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Men regain evolutionary drivers seat

Researchers from the University of Chicago have estimated that genetic mutations the raw material for evolution occur 5.25 times more often in males than in females. This discovery should lay to rest any doubts raised by recent studies questioning the dominant role males play in producing mutations for molecular evolution.

Their study, published in the April 11 issue of Nature, also shows that these mutations are caused mainly by random errors that occur during cell divisions rather than by environmental factors.

"Mutation is the ultimate source of variation," says Wen-Hsiung Li, Ph.D., the George Wells Beadle Distinguished Service Professor in the department of ecology and evolution at the University of Chicago. "Your ancestors and my ancestors accumulated different mutations, which is part of the reason why you and I look different."

For more than half a century, scientists have believed the main source of new mutations is in the male germ line. But two recent studies one from the Whitehead Institute (2000) and the other from the International Human Genome Sequence Consortium (2001) suggest the male-female ratio of mutation rate or alpha is only about 2-to-1, a drastic decrease from earlier estimates. Li and co-investigator Kateryna Makova, Ph.D., research associate in the department of ecology and evolution, have restored the validity of a high alpha among humans and apes.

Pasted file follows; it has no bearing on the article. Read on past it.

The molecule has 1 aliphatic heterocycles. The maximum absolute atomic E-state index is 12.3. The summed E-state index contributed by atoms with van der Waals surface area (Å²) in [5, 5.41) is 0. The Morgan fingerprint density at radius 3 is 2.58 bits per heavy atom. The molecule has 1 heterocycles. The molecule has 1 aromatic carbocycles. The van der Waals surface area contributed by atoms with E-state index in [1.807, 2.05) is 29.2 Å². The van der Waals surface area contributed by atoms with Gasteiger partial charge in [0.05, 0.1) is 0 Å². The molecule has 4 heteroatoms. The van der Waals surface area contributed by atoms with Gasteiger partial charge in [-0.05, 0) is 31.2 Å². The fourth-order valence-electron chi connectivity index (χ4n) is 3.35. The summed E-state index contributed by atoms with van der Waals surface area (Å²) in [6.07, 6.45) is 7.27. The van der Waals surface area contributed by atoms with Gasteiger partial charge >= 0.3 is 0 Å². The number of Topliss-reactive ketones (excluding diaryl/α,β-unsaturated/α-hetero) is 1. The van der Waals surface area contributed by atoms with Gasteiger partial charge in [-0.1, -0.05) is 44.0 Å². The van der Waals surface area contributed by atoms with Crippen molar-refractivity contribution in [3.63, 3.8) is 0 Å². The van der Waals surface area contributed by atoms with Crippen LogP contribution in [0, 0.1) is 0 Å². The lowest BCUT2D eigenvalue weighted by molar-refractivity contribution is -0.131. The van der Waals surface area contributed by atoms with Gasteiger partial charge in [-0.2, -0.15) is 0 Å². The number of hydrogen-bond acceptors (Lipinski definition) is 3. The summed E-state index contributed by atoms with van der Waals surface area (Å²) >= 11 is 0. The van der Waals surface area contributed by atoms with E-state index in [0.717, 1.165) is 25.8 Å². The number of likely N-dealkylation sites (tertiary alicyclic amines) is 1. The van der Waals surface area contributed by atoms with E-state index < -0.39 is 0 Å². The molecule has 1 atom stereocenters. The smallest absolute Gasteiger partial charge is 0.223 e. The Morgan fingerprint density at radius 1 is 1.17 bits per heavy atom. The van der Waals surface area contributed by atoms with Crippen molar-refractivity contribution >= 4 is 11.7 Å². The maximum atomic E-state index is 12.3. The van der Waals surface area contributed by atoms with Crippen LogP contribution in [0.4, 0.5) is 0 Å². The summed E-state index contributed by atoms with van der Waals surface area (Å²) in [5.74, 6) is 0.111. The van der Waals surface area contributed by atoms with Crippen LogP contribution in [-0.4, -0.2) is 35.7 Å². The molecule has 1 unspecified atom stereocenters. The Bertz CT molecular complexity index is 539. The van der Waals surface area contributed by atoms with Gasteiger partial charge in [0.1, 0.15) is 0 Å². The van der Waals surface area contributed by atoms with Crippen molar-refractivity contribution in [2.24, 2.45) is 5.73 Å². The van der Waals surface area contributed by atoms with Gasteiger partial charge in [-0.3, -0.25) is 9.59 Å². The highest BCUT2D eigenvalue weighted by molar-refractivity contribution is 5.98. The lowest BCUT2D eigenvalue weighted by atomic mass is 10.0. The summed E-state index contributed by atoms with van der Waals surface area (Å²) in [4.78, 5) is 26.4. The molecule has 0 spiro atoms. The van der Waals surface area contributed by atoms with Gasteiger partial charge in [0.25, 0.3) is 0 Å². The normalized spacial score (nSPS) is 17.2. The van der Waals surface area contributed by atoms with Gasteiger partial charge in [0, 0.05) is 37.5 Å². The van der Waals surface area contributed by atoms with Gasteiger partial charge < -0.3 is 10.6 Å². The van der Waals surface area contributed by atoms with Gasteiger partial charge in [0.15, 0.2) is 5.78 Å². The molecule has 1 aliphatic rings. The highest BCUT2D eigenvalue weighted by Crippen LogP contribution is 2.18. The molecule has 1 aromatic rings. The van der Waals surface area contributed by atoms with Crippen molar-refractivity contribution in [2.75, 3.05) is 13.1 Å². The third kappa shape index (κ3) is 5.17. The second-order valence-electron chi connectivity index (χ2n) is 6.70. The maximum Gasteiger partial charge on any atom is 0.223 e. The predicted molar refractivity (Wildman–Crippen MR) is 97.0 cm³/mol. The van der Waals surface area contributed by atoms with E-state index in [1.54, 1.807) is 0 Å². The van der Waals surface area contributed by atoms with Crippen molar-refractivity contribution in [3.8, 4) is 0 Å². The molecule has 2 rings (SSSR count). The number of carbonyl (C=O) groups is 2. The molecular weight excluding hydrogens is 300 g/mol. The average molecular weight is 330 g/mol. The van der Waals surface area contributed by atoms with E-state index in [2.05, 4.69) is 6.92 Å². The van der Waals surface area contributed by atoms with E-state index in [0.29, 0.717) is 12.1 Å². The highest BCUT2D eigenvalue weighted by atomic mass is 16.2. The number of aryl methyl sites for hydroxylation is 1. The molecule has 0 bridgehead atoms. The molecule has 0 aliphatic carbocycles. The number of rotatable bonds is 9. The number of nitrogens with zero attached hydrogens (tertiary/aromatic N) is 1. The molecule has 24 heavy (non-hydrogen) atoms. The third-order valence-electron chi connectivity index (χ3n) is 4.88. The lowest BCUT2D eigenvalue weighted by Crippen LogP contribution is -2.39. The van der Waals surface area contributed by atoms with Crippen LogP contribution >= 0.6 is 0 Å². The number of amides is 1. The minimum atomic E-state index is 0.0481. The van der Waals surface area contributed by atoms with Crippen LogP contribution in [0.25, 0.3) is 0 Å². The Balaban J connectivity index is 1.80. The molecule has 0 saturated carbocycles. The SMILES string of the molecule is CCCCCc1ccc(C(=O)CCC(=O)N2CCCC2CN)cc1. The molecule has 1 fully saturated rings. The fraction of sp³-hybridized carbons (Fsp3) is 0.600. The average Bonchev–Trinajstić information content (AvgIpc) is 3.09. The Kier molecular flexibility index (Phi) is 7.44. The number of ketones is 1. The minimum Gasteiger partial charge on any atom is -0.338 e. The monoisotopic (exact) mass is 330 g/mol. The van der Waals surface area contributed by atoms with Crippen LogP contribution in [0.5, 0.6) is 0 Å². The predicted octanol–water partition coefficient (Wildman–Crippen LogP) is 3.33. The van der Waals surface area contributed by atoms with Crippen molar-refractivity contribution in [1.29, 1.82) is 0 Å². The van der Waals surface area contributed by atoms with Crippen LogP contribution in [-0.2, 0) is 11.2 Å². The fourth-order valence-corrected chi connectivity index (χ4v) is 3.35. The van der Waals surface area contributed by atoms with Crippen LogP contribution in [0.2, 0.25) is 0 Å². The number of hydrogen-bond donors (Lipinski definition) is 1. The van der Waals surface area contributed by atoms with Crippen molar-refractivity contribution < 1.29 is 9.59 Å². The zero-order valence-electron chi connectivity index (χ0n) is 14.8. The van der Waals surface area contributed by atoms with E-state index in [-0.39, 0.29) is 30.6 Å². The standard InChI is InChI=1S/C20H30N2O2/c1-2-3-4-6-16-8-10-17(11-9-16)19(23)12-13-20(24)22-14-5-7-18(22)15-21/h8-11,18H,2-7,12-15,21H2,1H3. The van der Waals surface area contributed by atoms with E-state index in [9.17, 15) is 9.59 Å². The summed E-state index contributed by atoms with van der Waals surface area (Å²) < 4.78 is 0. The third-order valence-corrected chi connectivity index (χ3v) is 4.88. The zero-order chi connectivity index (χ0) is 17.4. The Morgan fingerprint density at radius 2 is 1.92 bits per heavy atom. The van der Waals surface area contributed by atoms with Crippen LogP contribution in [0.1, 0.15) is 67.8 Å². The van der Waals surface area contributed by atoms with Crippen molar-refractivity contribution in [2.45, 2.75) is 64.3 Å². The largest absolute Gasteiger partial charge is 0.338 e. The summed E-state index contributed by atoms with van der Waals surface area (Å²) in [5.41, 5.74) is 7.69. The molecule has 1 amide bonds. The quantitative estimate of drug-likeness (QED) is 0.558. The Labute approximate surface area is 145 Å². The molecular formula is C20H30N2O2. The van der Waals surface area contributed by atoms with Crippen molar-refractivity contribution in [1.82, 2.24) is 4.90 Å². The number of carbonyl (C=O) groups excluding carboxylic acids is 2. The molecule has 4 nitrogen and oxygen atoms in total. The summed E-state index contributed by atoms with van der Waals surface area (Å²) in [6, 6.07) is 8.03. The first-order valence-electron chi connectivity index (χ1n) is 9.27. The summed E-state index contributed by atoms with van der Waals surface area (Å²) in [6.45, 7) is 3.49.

Li and Makova studied part of the DAZ locus, a non-coding genetic sequence present on chromosome 3 and the Y chromosome. The researchers found a low male-female mutation rate when they compared closely related species, which involved a shorter evolutionary time span. For example, when they looked at humans, pygmy chimpanzees and gorillas, they found that alpha is only 1.4, which suggests there is only a slightly higher mutation rate in males than in females.

But for distantly related species, which, according to Li, better represent the general tre
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Contact: Catherine Gianaro
cgianaro@uchospitals.edu
773-702-6241
University of Chicago Medical Center
10-Apr-2002


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